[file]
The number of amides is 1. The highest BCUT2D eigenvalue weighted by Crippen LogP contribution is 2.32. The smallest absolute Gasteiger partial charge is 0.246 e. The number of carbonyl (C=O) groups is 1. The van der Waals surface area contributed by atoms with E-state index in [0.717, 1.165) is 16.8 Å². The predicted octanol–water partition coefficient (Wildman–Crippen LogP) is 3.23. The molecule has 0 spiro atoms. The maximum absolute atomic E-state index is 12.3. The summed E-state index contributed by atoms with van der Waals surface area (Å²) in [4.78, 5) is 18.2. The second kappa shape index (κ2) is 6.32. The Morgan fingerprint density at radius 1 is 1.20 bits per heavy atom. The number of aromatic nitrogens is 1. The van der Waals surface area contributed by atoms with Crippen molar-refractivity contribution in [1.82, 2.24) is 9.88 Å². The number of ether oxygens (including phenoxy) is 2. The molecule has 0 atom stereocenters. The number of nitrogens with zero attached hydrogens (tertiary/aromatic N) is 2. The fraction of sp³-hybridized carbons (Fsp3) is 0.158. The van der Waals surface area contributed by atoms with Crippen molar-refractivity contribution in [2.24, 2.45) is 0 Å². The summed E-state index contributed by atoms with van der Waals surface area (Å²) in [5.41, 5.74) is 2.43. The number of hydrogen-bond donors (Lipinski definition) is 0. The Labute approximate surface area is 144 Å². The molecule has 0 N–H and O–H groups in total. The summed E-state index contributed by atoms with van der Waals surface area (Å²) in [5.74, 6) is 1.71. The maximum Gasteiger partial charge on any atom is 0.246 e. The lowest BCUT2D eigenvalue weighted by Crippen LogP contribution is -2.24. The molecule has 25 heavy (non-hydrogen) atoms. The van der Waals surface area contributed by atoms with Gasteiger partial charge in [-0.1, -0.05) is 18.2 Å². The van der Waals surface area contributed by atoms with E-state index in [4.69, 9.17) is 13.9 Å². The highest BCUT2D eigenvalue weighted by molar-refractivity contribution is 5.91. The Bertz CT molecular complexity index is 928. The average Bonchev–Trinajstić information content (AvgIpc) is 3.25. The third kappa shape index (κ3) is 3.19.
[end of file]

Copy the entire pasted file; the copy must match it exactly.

The number of amides is 1. The highest BCUT2D eigenvalue weighted by Crippen LogP contribution is 2.32. The smallest absolute Gasteiger partial charge is 0.246 e. The number of carbonyl (C=O) groups is 1. The van der Waals surface area contributed by atoms with E-state index in [0.717, 1.165) is 16.8 Å². The predicted octanol–water partition coefficient (Wildman–Crippen LogP) is 3.23. The molecule has 0 spiro atoms. The maximum absolute atomic E-state index is 12.3. The summed E-state index contributed by atoms with van der Waals surface area (Å²) in [4.78, 5) is 18.2. The second kappa shape index (κ2) is 6.32. The Morgan fingerprint density at radius 1 is 1.20 bits per heavy atom. The number of aromatic nitrogens is 1. The van der Waals surface area contributed by atoms with Crippen molar-refractivity contribution in [1.82, 2.24) is 9.88 Å². The number of ether oxygens (including phenoxy) is 2. The molecule has 0 atom stereocenters. The number of nitrogens with zero attached hydrogens (tertiary/aromatic N) is 2. The fraction of sp³-hybridized carbons (Fsp3) is 0.158. The van der Waals surface area contributed by atoms with Crippen molar-refractivity contribution in [2.24, 2.45) is 0 Å². The summed E-state index contributed by atoms with van der Waals surface area (Å²) in [5.41, 5.74) is 2.43. The number of hydrogen-bond donors (Lipinski definition) is 0. The Labute approximate surface area is 144 Å². The molecule has 0 N–H and O–H groups in total. The summed E-state index contributed by atoms with van der Waals surface area (Å²) in [5.74, 6) is 1.71. The maximum Gasteiger partial charge on any atom is 0.246 e. The lowest BCUT2D eigenvalue weighted by Crippen LogP contribution is -2.24. The molecule has 25 heavy (non-hydrogen) atoms. The van der Waals surface area contributed by atoms with Gasteiger partial charge in [-0.1, -0.05) is 18.2 Å². The van der Waals surface area contributed by atoms with E-state index in [4.69, 9.17) is 13.9 Å². The highest BCUT2D eigenvalue weighted by molar-refractivity contribution is 5.91. The Bertz CT molecular complexity index is 928. The average Bonchev–Trinajstić information content (AvgIpc) is 3.25. The third kappa shape index (κ3) is 3.19.